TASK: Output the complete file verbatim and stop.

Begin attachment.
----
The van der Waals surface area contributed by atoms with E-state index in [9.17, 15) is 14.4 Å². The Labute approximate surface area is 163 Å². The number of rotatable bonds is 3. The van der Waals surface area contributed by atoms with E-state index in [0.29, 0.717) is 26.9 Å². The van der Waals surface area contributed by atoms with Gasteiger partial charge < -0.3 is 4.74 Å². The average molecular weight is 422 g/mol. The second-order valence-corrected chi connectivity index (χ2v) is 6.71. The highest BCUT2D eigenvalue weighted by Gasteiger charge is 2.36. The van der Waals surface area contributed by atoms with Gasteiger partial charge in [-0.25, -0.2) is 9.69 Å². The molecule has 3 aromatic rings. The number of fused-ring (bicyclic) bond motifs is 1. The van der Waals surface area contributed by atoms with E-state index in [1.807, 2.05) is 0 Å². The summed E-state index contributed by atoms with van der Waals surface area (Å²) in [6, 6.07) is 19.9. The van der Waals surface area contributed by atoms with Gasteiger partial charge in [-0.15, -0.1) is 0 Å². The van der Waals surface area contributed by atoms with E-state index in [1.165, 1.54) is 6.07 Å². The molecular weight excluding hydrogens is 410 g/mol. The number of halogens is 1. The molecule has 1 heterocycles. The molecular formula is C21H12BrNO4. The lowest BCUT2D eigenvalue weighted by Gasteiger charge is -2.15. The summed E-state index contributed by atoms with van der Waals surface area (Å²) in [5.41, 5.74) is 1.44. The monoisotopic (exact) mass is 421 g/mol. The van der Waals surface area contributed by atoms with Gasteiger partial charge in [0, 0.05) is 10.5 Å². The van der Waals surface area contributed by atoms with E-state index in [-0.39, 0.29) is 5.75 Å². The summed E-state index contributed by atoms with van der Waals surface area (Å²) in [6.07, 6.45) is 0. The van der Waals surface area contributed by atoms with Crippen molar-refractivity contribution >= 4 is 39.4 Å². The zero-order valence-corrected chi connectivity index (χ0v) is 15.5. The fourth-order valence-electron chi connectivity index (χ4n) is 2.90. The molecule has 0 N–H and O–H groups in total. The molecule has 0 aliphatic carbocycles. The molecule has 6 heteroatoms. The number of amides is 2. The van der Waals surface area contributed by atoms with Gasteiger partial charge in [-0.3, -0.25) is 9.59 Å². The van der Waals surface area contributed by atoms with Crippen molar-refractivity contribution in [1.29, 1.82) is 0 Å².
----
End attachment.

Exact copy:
The van der Waals surface area contributed by atoms with E-state index in [9.17, 15) is 14.4 Å². The Labute approximate surface area is 163 Å². The number of rotatable bonds is 3. The van der Waals surface area contributed by atoms with E-state index in [0.29, 0.717) is 26.9 Å². The van der Waals surface area contributed by atoms with Gasteiger partial charge < -0.3 is 4.74 Å². The average molecular weight is 422 g/mol. The second-order valence-corrected chi connectivity index (χ2v) is 6.71. The highest BCUT2D eigenvalue weighted by Gasteiger charge is 2.36. The van der Waals surface area contributed by atoms with Gasteiger partial charge in [-0.25, -0.2) is 9.69 Å². The molecule has 3 aromatic rings. The number of fused-ring (bicyclic) bond motifs is 1. The van der Waals surface area contributed by atoms with E-state index in [1.807, 2.05) is 0 Å². The summed E-state index contributed by atoms with van der Waals surface area (Å²) in [6, 6.07) is 19.9. The van der Waals surface area contributed by atoms with Gasteiger partial charge in [-0.15, -0.1) is 0 Å². The van der Waals surface area contributed by atoms with E-state index in [1.165, 1.54) is 6.07 Å². The molecular weight excluding hydrogens is 410 g/mol. The number of halogens is 1. The molecule has 1 heterocycles. The molecular formula is C21H12BrNO4. The lowest BCUT2D eigenvalue weighted by Gasteiger charge is -2.15. The summed E-state index contributed by atoms with van der Waals surface area (Å²) in [5.41, 5.74) is 1.44. The monoisotopic (exact) mass is 421 g/mol. The van der Waals surface area contributed by atoms with Gasteiger partial charge in [0, 0.05) is 10.5 Å². The van der Waals surface area contributed by atoms with E-state index in [-0.39, 0.29) is 5.75 Å². The summed E-state index contributed by atoms with van der Waals surface area (Å²) in [6.07, 6.45) is 0. The van der Waals surface area contributed by atoms with Crippen molar-refractivity contribution >= 4 is 39.4 Å². The zero-order valence-corrected chi connectivity index (χ0v) is 15.5. The fourth-order valence-electron chi connectivity index (χ4n) is 2.90. The molecule has 0 N–H and O–H groups in total. The molecule has 0 aliphatic carbocycles. The molecule has 6 heteroatoms. The number of amides is 2. The van der Waals surface area contributed by atoms with Gasteiger partial charge in [-0.3, -0.25) is 9.59 Å². The van der Waals surface area contributed by atoms with Crippen molar-refractivity contribution in [1.29, 1.82) is 0 Å².